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the 8th International EBHC Symposium 2013
"HTA & Efficient Management of Basic Benefit Package"
The Symposium took place in Warsaw on October 7th and 8th, 2013 in Hyatt Regency Warsaw Hotel.
Even the most developed and richest countries pay particular attention to rational utilization of resources in health care as, due to development of new health technologies, any amount of money may be spent on health care.
Appropriate functioning of tools that allow for rational expenditure in health care should become a priority of health care policy.

For more than 10 years we have repeated this text like a mantra in numerous articles, presentations, analyses, reports, and publications of CEESTAHC. And, despite passing years, despite the government’s announcements of introduction of the ultimate and only right solution, despite electoral promises of revolutionizing the existing mechanisms, despite support from every corner of the political scene, despite voices from upper and lower levels of administration of the health care system itself, the Polish benefit package is neither a basic, nor efficient, nor even transparent tool for rationalization of expenses in public health care.


Schedule
The scientific program of the Symposium was presented over two days in seven main thematic sessions:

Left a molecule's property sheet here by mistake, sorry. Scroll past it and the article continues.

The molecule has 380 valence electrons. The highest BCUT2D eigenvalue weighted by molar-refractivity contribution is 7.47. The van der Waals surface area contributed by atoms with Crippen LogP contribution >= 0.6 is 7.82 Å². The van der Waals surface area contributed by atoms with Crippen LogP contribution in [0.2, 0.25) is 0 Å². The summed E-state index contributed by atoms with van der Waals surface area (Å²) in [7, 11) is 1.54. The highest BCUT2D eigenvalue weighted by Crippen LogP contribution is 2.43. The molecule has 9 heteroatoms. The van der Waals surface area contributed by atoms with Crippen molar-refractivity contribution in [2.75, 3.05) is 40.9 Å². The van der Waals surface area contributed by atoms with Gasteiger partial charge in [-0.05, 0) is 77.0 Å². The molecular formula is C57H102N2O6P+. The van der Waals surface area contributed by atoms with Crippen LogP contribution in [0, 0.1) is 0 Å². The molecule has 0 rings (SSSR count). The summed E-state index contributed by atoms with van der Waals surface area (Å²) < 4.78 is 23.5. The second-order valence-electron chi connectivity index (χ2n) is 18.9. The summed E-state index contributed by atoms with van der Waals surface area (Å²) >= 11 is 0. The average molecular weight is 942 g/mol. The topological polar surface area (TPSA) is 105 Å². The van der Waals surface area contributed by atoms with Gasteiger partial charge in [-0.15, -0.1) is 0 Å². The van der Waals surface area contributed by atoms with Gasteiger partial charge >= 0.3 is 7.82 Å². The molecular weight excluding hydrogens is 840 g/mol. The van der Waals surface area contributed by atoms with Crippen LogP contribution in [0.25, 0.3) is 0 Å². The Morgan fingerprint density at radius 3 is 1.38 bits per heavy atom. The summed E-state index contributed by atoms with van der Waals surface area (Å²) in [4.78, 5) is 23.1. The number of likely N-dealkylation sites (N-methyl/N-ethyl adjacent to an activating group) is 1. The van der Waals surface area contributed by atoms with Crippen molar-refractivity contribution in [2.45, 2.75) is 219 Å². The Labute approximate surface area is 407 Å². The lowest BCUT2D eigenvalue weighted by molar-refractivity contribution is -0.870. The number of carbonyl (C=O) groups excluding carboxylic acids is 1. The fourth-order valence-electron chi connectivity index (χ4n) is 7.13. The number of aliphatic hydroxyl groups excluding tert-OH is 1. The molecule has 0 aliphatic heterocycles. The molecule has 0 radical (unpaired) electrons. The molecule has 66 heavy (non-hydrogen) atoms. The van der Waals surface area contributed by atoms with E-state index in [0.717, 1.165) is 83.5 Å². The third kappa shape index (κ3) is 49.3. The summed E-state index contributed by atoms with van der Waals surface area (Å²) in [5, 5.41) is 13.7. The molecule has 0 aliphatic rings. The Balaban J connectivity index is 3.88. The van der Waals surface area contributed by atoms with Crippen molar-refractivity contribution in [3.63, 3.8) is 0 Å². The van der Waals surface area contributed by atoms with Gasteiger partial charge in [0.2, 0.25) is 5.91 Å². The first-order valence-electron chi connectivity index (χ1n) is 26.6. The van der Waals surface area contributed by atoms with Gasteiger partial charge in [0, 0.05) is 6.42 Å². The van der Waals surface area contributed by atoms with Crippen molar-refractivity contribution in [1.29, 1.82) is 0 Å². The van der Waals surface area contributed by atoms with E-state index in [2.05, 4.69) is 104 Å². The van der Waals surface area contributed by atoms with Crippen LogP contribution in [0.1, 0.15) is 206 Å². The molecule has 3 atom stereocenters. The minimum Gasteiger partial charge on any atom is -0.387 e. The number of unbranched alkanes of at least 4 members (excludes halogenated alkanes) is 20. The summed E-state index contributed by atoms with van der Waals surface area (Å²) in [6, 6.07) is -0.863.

1. The role of the HTA agency in a health care system - fee free session
  2. Public Health
  3. Health insurances and benefit packages
  4. Patient involvement in HTA - how to communicate?
  5. The valuation of services in the benefit package
  6. Reforms in health care systems
  7. The role of non-experimental studies in medical decision proces


Speakers
  1. Mykhailo Aristov, Ukraine
  2. Hanne Bak Pedersen, Denmark
  3. Stefan Bogusławski, Poland
  4. Krzysztof Bukiel, Poland
  5. Stephen Campbell, UK
  6. Eduardo Diogene, Spain
  7. Karen Facey, UK
  8. Brian Godman, UK
  9. Clifford Goodman, USA
  10. Maciej Górkiewicz, Poland
  11. Szinisa Gyuricsin, Hungary
  12. Karina Jahnz-Różyk, Poland
  13. Michał Jakubczyk, Poland
  14. Roberta Joppi, Italy
  15. Lyazzat Kosherbaeva, Kazakhstan
  16. Konstantin Kosyachenko, Ukraine
  17. Małgorzata Leźnicka, Poland
  18. Krzysztof Łanda, Poland
  19. Rickard Malmstrom, Sweden
  20. Wojciech Matusewicz, Poland
  21. Maciej Niewada, Poland
  22. Rafał Niżankowski, Poland
  23. Inger Norderhaug, Norway
  24. Adam Pustelnik, Poland
  25. Alric Rüther, Germany
  26. Ad Schuurman, Nederlands
  27. Tomasz Szelągowski, Poland
  28. Tadeusz Szumlicz, Poland
  29. Dominik Tomek, Slovakia
  30. Michał Wiśniewski, Poland
  31. Magdalena Władysiuk, Poland
  32. Mirosław Wysocki, Poland


Sessions
1. The role of the HTA agency in a health care system
Fee free session Fee free session